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California Court of Appeal Carves Out "Low Value" Exception to First Amendment (Catsouras v. State of California Highway Patrol)

Catsouras v. State of California Highway Patrol (opinion here; case discussion here), a newly-issued California Court of Appeal Opinion, raises important First Amendment issues.  In Catsouras, two California Highway Patrol officers forwarded crime-scene photos of an 18-year old who died after crashing her father's stolen Porsche into a guide rail.  The surviving family members sued the CHP officers, alleging invasion of privacy.  

Siding with the family, the Court of Appeals departed from decades of California caselaw.  Hendrickson v. California Newspapers, Inc. (1975) 48 Cal.App.3d 59 ("It is well settled that the right of privacy is purely a personal one; it cannot be asserted by anyone other than the person whose privacy has been invaded, that is, plaintiff must plead and prove that his privacy has been invaded.  [cites] Further, the right does not survive but dies with the person.") 

Worse still and relevant to bloggers and media outlets alike, the Court reached its conclusion on dubious First Amendment grounds.

The CHP officers argued, as anyone of us might, that they had a First Amendment right to disseminate the crime-scene photographs.  Perhaps their judgment could be questioned.  Perhaps their superiors should sanction them for forwarding crime-scene photographs.  Indeed, no one is claiming that the CHP officers did not make an error in judgment.  None of that should matter, given that the First Amendment guarantees us the right to speak truthfully about whatever we like.  We may not lie, and we may not like fire in a crowded theater.  Otherwise, though, we are free to say what we will.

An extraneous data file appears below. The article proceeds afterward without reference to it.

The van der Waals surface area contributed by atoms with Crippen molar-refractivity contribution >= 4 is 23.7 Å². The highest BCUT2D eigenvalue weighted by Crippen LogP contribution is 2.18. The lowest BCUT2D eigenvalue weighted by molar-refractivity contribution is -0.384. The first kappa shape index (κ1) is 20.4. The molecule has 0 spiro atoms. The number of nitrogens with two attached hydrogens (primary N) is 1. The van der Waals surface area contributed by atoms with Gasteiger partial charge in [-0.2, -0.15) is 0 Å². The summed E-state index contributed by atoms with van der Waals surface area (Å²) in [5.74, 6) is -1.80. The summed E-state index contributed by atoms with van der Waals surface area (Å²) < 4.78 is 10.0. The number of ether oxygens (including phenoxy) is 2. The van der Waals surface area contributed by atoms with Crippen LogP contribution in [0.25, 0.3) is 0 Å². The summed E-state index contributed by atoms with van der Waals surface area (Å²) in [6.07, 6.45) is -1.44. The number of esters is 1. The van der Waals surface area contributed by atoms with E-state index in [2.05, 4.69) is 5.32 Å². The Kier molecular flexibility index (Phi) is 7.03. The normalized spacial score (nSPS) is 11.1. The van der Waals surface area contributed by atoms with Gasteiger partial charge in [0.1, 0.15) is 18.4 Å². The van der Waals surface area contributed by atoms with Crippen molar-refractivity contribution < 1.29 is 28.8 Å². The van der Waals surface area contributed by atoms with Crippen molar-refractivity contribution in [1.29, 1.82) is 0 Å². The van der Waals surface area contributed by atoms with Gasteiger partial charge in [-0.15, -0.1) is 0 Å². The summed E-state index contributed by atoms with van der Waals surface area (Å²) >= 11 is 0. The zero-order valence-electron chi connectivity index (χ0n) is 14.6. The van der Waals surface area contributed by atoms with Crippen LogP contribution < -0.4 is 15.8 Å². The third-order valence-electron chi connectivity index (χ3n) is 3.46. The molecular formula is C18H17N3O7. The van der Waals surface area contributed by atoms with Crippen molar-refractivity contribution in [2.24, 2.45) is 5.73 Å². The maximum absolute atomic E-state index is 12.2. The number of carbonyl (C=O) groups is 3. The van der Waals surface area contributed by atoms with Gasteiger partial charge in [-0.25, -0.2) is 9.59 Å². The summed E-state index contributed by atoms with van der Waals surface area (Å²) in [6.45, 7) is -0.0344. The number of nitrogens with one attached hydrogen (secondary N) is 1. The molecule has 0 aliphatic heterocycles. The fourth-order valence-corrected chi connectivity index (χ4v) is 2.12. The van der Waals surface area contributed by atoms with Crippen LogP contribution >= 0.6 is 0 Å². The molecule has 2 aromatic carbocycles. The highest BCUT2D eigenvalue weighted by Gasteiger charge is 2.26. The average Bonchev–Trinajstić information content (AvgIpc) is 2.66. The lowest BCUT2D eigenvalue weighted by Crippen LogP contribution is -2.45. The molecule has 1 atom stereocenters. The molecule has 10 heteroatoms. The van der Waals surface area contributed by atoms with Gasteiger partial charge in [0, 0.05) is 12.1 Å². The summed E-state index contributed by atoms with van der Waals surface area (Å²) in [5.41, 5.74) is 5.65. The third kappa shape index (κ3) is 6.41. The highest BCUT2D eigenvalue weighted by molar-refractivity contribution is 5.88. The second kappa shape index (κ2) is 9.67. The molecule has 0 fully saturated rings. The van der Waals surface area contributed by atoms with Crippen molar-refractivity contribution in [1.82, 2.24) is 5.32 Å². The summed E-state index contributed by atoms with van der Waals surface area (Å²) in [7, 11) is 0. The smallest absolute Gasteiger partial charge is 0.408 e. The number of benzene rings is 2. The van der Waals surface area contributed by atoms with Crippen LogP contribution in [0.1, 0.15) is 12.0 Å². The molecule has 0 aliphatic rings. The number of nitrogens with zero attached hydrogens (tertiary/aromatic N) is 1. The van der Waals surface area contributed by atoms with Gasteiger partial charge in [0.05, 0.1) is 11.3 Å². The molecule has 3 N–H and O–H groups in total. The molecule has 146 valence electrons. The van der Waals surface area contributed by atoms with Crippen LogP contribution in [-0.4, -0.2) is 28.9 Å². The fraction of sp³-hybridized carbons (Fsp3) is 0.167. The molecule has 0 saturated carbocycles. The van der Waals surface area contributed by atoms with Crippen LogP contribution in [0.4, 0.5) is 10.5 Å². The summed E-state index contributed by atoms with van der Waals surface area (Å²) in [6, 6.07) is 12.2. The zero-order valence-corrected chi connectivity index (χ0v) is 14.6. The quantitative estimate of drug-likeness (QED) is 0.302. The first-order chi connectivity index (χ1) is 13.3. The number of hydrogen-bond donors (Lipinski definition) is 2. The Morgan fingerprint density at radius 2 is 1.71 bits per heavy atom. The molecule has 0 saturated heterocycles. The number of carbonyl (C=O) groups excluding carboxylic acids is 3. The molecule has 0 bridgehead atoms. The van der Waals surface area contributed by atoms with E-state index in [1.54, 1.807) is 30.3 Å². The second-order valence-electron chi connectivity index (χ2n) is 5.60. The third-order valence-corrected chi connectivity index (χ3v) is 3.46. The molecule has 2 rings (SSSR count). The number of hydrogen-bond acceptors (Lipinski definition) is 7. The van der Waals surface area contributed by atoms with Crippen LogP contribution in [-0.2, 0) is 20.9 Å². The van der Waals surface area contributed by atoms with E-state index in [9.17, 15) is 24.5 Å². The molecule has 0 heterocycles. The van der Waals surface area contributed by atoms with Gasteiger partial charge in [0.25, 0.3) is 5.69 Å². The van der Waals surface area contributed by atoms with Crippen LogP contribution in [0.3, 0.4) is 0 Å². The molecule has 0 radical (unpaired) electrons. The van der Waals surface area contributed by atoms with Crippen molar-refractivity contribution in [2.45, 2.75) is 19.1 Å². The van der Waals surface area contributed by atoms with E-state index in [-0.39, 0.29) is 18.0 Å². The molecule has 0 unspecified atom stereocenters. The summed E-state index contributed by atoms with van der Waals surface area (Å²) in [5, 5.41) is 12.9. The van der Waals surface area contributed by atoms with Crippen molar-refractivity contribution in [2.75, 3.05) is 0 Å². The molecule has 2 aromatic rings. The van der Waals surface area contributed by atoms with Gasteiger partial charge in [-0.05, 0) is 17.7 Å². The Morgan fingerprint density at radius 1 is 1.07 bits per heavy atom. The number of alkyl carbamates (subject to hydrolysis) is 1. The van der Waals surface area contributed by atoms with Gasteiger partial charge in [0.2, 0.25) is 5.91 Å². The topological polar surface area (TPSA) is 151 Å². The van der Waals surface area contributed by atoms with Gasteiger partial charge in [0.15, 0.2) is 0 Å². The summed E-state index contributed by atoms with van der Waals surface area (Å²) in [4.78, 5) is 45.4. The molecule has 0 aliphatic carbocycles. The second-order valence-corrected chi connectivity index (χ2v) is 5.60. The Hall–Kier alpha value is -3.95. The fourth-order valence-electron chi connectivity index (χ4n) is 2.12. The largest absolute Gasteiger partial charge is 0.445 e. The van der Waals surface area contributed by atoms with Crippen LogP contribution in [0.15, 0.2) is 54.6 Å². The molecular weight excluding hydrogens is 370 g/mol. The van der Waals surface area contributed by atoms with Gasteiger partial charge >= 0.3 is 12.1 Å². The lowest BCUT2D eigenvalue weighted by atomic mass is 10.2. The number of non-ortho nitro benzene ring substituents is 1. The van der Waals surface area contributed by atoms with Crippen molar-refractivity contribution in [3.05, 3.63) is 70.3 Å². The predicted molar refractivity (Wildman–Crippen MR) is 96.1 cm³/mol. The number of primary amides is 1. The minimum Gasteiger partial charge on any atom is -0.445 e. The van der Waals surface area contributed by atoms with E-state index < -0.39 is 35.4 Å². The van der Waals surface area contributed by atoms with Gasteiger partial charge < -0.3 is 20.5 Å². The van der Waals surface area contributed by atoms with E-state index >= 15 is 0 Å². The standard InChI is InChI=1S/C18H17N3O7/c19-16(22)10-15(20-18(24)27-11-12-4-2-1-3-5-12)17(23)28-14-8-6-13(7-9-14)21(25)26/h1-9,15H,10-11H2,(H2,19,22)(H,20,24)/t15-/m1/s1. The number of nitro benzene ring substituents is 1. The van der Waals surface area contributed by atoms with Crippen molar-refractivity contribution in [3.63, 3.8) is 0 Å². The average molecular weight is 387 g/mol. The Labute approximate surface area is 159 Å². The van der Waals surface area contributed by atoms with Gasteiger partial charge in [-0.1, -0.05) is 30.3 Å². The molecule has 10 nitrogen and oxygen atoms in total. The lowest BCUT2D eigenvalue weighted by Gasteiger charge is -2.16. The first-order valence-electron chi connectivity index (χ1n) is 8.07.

Recognizing that the CHP officers forwarded unaltered photographs, the Court of Appeal still ignores their First Amendment defense.  The Court acted as a super-censor: "Here, the picture painted by the second amended complaint is one of pure morbidity and sensationalism without legitimate public interst or law enforcement purpose."  Slip op. at 17.

Where is the "sensationalism" exception to the First Amendment?  The First Amendment provides that "Congress [and the States, vis-a-vis the Fourteenth Amendment] shall make no law ... abridging the freedom of speech []."  Even morbid and sensational speech is protected.

By allowing the lawsuit against the CHP officers to proceed, the Court of Appeal has made all of us unfree.  Is your blogging morbid and sensationalistic?  Some of mine is certainly hysteric.  May the Court of Appeal, post hoc, extinguish my First Amendment rights because they don't like one of my posts?  Under Catsouras's reasoning, what is stopping them?